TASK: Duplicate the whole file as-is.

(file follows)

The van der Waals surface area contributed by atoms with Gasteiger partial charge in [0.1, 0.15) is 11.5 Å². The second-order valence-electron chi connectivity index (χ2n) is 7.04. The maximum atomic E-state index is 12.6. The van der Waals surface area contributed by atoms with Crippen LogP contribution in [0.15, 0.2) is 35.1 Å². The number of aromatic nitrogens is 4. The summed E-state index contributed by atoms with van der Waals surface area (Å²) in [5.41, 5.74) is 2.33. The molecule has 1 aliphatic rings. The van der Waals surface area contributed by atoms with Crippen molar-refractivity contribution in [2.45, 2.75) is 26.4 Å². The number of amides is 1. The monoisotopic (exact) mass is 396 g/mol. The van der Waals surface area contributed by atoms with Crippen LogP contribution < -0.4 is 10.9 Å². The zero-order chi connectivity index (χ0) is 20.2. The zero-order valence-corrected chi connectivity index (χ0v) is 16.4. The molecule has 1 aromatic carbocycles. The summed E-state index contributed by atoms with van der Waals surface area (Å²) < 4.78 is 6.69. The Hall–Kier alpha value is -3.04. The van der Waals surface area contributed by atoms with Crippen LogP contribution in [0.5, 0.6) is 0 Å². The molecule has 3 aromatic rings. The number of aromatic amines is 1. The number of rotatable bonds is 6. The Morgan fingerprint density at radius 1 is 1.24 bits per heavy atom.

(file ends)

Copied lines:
The van der Waals surface area contributed by atoms with Gasteiger partial charge in [0.1, 0.15) is 11.5 Å². The second-order valence-electron chi connectivity index (χ2n) is 7.04. The maximum atomic E-state index is 12.6. The van der Waals surface area contributed by atoms with Crippen LogP contribution in [0.15, 0.2) is 35.1 Å². The number of aromatic nitrogens is 4. The summed E-state index contributed by atoms with van der Waals surface area (Å²) in [5.41, 5.74) is 2.33. The molecule has 1 aliphatic rings. The van der Waals surface area contributed by atoms with Crippen molar-refractivity contribution in [2.45, 2.75) is 26.4 Å². The number of amides is 1. The monoisotopic (exact) mass is 396 g/mol. The van der Waals surface area contributed by atoms with Crippen LogP contribution < -0.4 is 10.9 Å². The zero-order chi connectivity index (χ0) is 20.2. The zero-order valence-corrected chi connectivity index (χ0v) is 16.4. The molecule has 1 aromatic carbocycles. The summed E-state index contributed by atoms with van der Waals surface area (Å²) < 4.78 is 6.69. The Hall–Kier alpha value is -3.04. The van der Waals surface area contributed by atoms with Crippen LogP contribution in [0.5, 0.6) is 0 Å². The molecule has 3 aromatic rings. The number of aromatic amines is 1. The number of rotatable bonds is 6. The Morgan fingerprint density at radius 1 is 1.24 bits per heavy atom.